All of these things suggest that Bitcoin has limited value as a currency. And we can now do digital transactions instantaneously and cheaply with the tap of a phone so why bother with all the issues around Bitcoin?
Second, Bitcoin has had issues with theft and hacking whereas use of a bank can provide protection of your savings.
Third, it’s bad for the environment, and this was well known before Elon Musk raised it. The amount of energy needed by computers to mine Bitcoin is rising and its annual electricity consumption is equal to that of countries like Sweden, Argentina and Pakistan. A single Bitcoin transaction consumes as much energy as 500,000 Visa transactions.
Source: Cambridge Centre for Alternative Finance, AMP Capital
Fourth, while digital money based on blockchain/public ledger technology may be the way of the future, this does not mean it will be with Bitcoin. There are nearly now several thousand of them.
Fifth, Bitcoin and other crypto currencies face numerous threats from governments. In particular:
- Governments are unlikely to give up their monopoly on currency and ordinary members of the public may not fully embrace crypto currencies unless they have government backing.
- In fact, many governments are already looking at doing their own digital currencies.
- Government intervention may also escalate if concerns grow that it’s being used for illegal activity.
- Governments will face rising pressure to regulate Bitcoin if it looks like getting too big to fail and to protect investors.
Finally, Bitcoin is not a capital asset and so does not generate cash flow in order to be able to value it. Unlike most commodities, it is not used to make things for economic use. And unlike gold (of which around 45% is in jewellery) it does not have an alternative use to resort to. This makes it impossible to put a price on what it’s worth.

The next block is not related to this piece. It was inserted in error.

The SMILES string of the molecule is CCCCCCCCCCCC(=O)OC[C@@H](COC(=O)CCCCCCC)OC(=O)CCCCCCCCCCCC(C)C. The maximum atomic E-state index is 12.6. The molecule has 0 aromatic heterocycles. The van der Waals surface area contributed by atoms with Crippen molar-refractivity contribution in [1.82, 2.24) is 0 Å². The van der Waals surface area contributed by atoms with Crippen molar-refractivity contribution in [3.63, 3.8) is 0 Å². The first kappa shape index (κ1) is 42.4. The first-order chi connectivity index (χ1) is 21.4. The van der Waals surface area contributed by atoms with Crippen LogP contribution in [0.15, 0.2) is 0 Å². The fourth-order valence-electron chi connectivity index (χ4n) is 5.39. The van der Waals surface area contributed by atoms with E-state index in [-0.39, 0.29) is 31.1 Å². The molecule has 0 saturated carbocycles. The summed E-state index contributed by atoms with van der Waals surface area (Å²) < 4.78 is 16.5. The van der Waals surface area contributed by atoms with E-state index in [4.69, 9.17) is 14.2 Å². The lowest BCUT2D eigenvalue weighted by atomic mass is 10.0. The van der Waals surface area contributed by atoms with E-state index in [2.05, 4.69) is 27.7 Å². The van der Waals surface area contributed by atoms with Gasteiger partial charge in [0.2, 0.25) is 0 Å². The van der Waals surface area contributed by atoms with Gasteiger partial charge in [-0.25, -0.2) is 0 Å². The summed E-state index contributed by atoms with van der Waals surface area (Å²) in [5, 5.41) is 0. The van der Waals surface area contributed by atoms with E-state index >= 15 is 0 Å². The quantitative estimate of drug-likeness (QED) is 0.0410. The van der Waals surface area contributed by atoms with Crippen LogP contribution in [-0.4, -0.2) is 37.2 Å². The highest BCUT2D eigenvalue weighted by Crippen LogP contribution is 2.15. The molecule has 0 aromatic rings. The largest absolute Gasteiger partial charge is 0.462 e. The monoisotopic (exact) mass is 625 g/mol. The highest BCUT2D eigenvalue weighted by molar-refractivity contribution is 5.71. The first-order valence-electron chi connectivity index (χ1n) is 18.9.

So, what is it and why has it gone up exponentially?
If Bitcoin is not really digital cash and it’s not a capital asset suitable for investment, it begs the question as to what it really is? The short answer is that it’s something to speculate on. Bitcoin has all the hallmarks of a classic bubble: a positive fundamental development in terms of a claimed high-tech replacement for paper currency; self-reinforcing price gains that are being accentuated by social media hype; all convincing enthusiasts that the only way is up. The vulnerability of Bitcoin and other crypto currencies to tweets from digital gurus attests to their speculative nature.
It’s basically a vehicle for enthusiasts to buy hope that more and more people will buy into to keep Bitcoin going to the moon. Which really makes it akin to a big Ponzi scheme.
Bitcoin could go up for a long way yet as more investors are sucked in on the belief that they are on the way to unlimited riches. But just as the crowd can push something to euphoric extremes it can also drive it to collapse.
What does this mean for investors?
First, it’s hard to work out where to put Bitcoin and other cryptos in an investment portfolio. It’s far too volatile to be considered a defensive asset. It’s impossible to assess as a growth asset in order to get any reasonable idea as to what it may return.
Second, one big lesson from the Global Financial Crisis is that if you don’t understand something, you shouldn’t invest in it. Bitcoin is anything but easy to understand.
Third, just because Bitcoin has gone up and may rise a whole lot further does not prove its story. All it tells us is that people have been buying it.
*Dr Shane Oliver, Head of Investment Strategy and Chief Economist, AMP Capital.